Oedipus Summary and Analyses
Author – Sophocles. Greek playwright, not all of his work survived. He wrote this play for an Athenian contest, where he came second.
Oedipus rules a troubled kingdom. He sends his brother in law (Creon) to a oracle, to see how the problem may be resolved. Creon tells Oedipus that the killer of their king must be apprehended for everything to return to normal. Oedipus resolved to find the killer, and asks everyone to find him. Jocasta (his wife) and Oedipus talk, and they summon the sole survivor of the attack that killed Laius. A messenger arrives, and says that Oedipus’ father is dead. Oedipus is happy, because he didn’t kill him, stopping the prophecy. The messenger says that Oedipus’ father is adopted, as is his mother. He tells Oedipus that one of Laius’ men gave him a child, who he gave to Oedipus’ parents. They interrogate that man, who tells Oedipus that he is the son of Jocasta. Jocasta hangs herself, and Oedipus uses her brooches to gouge his eyes out. He leaves, and banishes himself.
Oedipus – Prideful king who believes that everything he does is right, and often disregards other people. He holds himself to very high standards.
Creon – Intelligent man who helps in managing the kingdom, and provides advice to Oedipus. He is a little prideful, but is willing to reconcile with Oedipus after their spat.
Jocasta – Oedipus’ wife, who is scared of the truth. She begs him to go back on his promise, and would rather live in ignorance than embrace the bitter truth.
Tiresias – Blind prophet who knows everything. He refuses to tell Oedipus the truth, and when he does, he enrage Oedipus. They have some verbal wordplay, and then Tiresias leaves.
There is no narrative voice here. The point of view is that of the person watching the play. You don’t see anyone’s inner thoughts, just the drama playing out in front of you. The tone is also rather impersonal. Since this is a translation, the author can’t add additional remarks, and interpreting what Sophocles may have meant 2000 years ago is very difficult. The imagery he uses is very strong, especially near the end with the blood pouring out of Oedipus’ eyes is shown. Whenever a character reminisces about their past, it is well described and easy to understand.
Symbolism is very strong. The fall of a prideful arrogant man, with pride being symbolized by Jocasta’s golden brooch. A blind man who sees symbolizes intelligence, such as Tiresias. The majority of the story happened at a crossroads, showing that even though a prophecy was declared, it wasn’t forced on anyone. Oedipus and Laius made it happen on themselves.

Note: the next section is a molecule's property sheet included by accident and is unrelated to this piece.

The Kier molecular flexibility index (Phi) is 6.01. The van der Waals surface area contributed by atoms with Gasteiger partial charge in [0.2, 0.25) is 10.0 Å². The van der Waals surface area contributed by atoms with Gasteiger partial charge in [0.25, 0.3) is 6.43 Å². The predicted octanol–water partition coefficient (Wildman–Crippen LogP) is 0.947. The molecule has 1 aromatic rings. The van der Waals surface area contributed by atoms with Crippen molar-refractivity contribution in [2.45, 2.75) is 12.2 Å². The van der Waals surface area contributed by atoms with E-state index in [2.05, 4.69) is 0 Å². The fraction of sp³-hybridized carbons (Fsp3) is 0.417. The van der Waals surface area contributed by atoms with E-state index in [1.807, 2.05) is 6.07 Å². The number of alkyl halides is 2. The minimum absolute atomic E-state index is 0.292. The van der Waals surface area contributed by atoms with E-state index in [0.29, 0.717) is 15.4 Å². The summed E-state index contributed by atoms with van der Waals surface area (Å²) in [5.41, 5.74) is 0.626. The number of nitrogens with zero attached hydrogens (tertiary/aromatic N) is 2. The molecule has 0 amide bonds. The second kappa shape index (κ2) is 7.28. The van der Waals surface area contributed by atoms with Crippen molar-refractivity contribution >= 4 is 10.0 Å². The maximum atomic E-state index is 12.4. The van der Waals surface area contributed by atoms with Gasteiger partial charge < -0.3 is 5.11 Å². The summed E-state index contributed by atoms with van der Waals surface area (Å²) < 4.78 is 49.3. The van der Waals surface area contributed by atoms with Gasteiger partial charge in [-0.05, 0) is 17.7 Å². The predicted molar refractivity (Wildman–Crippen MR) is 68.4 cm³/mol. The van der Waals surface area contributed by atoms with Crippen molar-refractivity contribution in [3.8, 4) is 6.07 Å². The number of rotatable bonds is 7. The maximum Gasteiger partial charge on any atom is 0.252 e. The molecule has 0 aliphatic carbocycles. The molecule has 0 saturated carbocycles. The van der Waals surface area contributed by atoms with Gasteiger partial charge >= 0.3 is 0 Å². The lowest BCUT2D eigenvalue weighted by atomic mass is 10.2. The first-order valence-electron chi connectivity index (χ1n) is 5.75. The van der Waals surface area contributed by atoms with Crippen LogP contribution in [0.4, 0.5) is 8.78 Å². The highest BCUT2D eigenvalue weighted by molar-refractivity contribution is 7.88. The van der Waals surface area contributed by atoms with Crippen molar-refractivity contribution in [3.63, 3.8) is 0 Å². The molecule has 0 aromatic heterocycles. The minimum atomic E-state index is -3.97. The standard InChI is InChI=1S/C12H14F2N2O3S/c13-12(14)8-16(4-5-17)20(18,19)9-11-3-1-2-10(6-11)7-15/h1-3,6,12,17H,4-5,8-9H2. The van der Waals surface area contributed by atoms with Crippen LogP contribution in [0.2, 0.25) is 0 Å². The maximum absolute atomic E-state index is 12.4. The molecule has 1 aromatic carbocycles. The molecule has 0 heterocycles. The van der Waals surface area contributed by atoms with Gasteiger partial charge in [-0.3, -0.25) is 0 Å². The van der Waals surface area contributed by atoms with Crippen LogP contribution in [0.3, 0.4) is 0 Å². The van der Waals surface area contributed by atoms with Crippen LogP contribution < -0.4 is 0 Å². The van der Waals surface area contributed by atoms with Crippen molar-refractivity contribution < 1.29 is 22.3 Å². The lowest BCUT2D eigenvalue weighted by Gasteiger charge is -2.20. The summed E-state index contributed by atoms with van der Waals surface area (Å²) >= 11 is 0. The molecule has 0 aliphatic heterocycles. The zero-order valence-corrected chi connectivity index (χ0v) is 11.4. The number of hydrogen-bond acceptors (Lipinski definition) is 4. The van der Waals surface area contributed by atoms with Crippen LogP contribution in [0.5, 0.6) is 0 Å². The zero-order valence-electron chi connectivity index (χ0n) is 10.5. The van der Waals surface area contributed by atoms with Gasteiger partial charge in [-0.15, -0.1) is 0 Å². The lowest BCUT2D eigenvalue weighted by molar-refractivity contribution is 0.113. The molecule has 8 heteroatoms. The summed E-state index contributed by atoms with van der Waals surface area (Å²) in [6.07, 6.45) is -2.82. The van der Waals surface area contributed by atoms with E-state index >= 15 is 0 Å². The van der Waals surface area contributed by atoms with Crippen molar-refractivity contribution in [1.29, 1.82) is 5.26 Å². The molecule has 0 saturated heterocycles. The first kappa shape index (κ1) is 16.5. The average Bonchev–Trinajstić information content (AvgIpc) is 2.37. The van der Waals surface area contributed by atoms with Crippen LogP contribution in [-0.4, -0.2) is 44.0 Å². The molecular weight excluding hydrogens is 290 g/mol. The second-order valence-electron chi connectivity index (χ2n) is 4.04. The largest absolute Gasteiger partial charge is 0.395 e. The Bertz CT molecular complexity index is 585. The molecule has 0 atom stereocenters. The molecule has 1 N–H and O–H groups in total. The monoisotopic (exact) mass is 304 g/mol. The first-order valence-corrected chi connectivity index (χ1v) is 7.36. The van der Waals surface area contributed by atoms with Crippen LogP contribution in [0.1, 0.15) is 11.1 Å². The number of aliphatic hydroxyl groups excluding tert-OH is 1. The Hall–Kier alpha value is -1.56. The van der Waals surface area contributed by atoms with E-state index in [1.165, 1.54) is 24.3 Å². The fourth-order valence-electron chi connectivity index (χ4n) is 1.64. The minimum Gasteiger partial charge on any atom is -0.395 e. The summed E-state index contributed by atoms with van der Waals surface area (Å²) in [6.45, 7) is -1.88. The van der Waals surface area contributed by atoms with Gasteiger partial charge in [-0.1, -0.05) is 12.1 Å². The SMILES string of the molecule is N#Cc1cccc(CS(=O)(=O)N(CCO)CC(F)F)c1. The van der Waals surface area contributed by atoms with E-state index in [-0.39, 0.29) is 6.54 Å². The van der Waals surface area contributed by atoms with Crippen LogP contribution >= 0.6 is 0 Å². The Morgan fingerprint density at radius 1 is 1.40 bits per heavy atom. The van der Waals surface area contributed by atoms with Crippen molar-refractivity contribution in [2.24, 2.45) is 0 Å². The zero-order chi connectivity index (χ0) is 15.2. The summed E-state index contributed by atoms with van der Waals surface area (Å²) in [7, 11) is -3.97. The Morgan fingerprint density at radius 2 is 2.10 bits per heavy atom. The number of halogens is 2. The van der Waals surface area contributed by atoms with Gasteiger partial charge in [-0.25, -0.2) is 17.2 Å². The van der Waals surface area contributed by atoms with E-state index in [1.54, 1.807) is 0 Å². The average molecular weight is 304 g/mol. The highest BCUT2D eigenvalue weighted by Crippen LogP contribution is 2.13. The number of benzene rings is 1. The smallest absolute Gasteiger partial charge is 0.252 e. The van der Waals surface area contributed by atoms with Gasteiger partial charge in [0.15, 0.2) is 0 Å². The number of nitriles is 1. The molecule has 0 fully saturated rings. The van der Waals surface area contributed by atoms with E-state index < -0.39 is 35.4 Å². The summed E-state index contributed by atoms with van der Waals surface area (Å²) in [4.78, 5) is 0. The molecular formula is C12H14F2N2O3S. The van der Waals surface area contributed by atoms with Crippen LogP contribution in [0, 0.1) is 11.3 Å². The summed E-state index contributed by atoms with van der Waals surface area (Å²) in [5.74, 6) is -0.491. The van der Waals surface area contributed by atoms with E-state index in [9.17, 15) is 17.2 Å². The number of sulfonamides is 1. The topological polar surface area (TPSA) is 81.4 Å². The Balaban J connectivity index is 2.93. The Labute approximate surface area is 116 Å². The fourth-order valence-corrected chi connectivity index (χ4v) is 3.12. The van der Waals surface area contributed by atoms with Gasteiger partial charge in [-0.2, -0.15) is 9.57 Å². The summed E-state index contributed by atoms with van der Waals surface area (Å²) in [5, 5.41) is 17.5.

Creon – “You are stubborn—obviously unhappy to concede, and when you lose your temper, you go too far. But men like that find it most difficult to tolerate themselves.” This quote is foreshadowing what will happen later in the story, as Oedipus gives up on himself. He would have killed himself, but he was too proud to do that as well. The best form of torture that he can come up with, is to live with himself, because that is the thing he most fears.
Tiresias – “Let me go home. You must bear your burden to the very end, and I will carry mine, if you’ll agree with me.” Tiresias knows what Oedipus will do. He also seems to liken their burden as being similar, foretelling the blindness that will occur to Oedipus. Oedipus chooses not to agree with Tiresias, making his story that much more tragic.
In Oedipus the King, Sophocles illustrates how pride brings downfall, by looking at Oedipus’ character and showing his stubbornness.
This is illustrated by dialogue. Everything is illustrated by dialogue, since there is no voice, and any style is translated. Oedipus starts out by calling his citizens children, and pretends to know what has been going on. He quarrels with the only threat to his rulership, Creon, even when Creon is just trying to help him. He talks with Tiresias, and belittles him, just because of the truth. He does irrational things because of his pride. He finds out who is true mother and father are because of the promise he makes to all the citizens, not because he hates ignorance.